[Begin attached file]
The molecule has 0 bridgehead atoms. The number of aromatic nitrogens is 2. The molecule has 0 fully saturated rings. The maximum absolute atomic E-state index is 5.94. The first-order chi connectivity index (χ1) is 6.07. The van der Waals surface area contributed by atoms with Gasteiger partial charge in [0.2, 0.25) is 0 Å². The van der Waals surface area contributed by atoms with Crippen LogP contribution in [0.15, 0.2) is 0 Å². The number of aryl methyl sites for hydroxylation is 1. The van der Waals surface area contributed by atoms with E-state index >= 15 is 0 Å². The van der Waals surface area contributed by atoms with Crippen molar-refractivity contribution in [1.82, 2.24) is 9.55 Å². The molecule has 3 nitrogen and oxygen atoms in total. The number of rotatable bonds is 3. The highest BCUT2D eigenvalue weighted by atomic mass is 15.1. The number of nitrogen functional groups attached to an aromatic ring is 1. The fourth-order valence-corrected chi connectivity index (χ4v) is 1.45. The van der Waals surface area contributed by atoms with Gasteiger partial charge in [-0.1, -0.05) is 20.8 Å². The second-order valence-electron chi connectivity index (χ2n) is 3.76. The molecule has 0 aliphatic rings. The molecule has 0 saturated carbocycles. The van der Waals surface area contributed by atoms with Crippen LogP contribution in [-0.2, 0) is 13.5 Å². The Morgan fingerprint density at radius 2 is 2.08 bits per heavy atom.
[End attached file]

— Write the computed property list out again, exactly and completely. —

The molecule has 0 bridgehead atoms. The number of aromatic nitrogens is 2. The molecule has 0 fully saturated rings. The maximum absolute atomic E-state index is 5.94. The first-order chi connectivity index (χ1) is 6.07. The van der Waals surface area contributed by atoms with Gasteiger partial charge in [0.2, 0.25) is 0 Å². The van der Waals surface area contributed by atoms with Crippen LogP contribution in [0.15, 0.2) is 0 Å². The number of aryl methyl sites for hydroxylation is 1. The van der Waals surface area contributed by atoms with E-state index >= 15 is 0 Å². The van der Waals surface area contributed by atoms with Crippen molar-refractivity contribution in [1.82, 2.24) is 9.55 Å². The molecule has 3 nitrogen and oxygen atoms in total. The number of rotatable bonds is 3. The highest BCUT2D eigenvalue weighted by atomic mass is 15.1. The number of nitrogen functional groups attached to an aromatic ring is 1. The fourth-order valence-corrected chi connectivity index (χ4v) is 1.45. The van der Waals surface area contributed by atoms with Gasteiger partial charge in [-0.1, -0.05) is 20.8 Å². The second-order valence-electron chi connectivity index (χ2n) is 3.76. The molecule has 0 aliphatic rings. The molecule has 0 saturated carbocycles. The van der Waals surface area contributed by atoms with Crippen LogP contribution in [-0.2, 0) is 13.5 Å². The Morgan fingerprint density at radius 2 is 2.08 bits per heavy atom.